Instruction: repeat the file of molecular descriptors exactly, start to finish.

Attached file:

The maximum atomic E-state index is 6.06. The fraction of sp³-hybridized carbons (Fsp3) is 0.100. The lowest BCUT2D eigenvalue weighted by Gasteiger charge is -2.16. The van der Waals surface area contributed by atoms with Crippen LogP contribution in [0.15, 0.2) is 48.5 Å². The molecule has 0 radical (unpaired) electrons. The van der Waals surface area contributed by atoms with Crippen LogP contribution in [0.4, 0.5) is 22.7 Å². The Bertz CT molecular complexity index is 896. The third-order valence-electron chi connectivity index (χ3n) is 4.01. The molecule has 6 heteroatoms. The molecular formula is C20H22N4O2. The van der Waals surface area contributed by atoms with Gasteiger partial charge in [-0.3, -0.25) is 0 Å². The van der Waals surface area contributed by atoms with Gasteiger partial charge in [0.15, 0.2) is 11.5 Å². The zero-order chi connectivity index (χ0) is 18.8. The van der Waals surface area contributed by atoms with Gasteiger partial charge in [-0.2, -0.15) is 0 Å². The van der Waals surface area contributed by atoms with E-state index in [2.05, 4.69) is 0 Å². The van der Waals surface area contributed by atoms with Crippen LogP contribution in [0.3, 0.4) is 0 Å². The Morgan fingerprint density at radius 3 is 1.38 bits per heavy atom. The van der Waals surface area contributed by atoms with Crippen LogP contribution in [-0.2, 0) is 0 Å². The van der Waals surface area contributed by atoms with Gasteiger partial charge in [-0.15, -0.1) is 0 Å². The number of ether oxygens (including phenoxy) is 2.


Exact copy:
The maximum atomic E-state index is 6.06. The fraction of sp³-hybridized carbons (Fsp3) is 0.100. The lowest BCUT2D eigenvalue weighted by Gasteiger charge is -2.16. The van der Waals surface area contributed by atoms with Crippen LogP contribution in [0.15, 0.2) is 48.5 Å². The molecule has 0 radical (unpaired) electrons. The van der Waals surface area contributed by atoms with Crippen LogP contribution in [0.4, 0.5) is 22.7 Å². The Bertz CT molecular complexity index is 896. The third-order valence-electron chi connectivity index (χ3n) is 4.01. The molecule has 6 heteroatoms. The molecular formula is C20H22N4O2. The van der Waals surface area contributed by atoms with Gasteiger partial charge in [-0.3, -0.25) is 0 Å². The van der Waals surface area contributed by atoms with Gasteiger partial charge in [0.15, 0.2) is 11.5 Å². The zero-order chi connectivity index (χ0) is 18.8. The van der Waals surface area contributed by atoms with Gasteiger partial charge in [-0.2, -0.15) is 0 Å². The van der Waals surface area contributed by atoms with E-state index in [2.05, 4.69) is 0 Å². The van der Waals surface area contributed by atoms with Crippen LogP contribution in [0.3, 0.4) is 0 Å². The Morgan fingerprint density at radius 3 is 1.38 bits per heavy atom. The van der Waals surface area contributed by atoms with Crippen LogP contribution in [-0.2, 0) is 0 Å². The van der Waals surface area contributed by atoms with Gasteiger partial charge in [-0.15, -0.1) is 0 Å². The number of ether oxygens (including phenoxy) is 2.